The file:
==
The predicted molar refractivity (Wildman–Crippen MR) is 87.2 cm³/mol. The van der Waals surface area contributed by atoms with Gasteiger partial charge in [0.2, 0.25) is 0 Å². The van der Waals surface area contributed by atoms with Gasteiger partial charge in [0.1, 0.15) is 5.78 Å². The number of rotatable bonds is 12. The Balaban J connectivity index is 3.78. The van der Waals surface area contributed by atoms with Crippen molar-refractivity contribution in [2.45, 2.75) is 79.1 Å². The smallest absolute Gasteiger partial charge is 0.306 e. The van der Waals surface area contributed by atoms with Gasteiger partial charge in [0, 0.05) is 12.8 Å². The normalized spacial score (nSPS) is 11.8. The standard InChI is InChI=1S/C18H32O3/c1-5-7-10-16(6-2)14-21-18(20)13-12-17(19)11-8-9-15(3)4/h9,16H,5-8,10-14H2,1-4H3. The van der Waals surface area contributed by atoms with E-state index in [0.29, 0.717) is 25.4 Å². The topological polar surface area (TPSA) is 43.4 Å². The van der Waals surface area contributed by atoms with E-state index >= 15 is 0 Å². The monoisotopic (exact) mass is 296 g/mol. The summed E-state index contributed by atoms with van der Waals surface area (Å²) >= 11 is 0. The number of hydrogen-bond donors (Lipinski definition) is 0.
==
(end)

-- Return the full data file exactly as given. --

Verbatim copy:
The predicted molar refractivity (Wildman–Crippen MR) is 87.2 cm³/mol. The van der Waals surface area contributed by atoms with Gasteiger partial charge in [0.2, 0.25) is 0 Å². The van der Waals surface area contributed by atoms with Gasteiger partial charge in [0.1, 0.15) is 5.78 Å². The number of rotatable bonds is 12. The Balaban J connectivity index is 3.78. The van der Waals surface area contributed by atoms with Crippen molar-refractivity contribution in [2.45, 2.75) is 79.1 Å². The smallest absolute Gasteiger partial charge is 0.306 e. The van der Waals surface area contributed by atoms with Gasteiger partial charge in [0, 0.05) is 12.8 Å². The normalized spacial score (nSPS) is 11.8. The standard InChI is InChI=1S/C18H32O3/c1-5-7-10-16(6-2)14-21-18(20)13-12-17(19)11-8-9-15(3)4/h9,16H,5-8,10-14H2,1-4H3. The van der Waals surface area contributed by atoms with E-state index in [0.29, 0.717) is 25.4 Å². The topological polar surface area (TPSA) is 43.4 Å². The van der Waals surface area contributed by atoms with E-state index >= 15 is 0 Å². The monoisotopic (exact) mass is 296 g/mol. The summed E-state index contributed by atoms with van der Waals surface area (Å²) >= 11 is 0. The number of hydrogen-bond donors (Lipinski definition) is 0.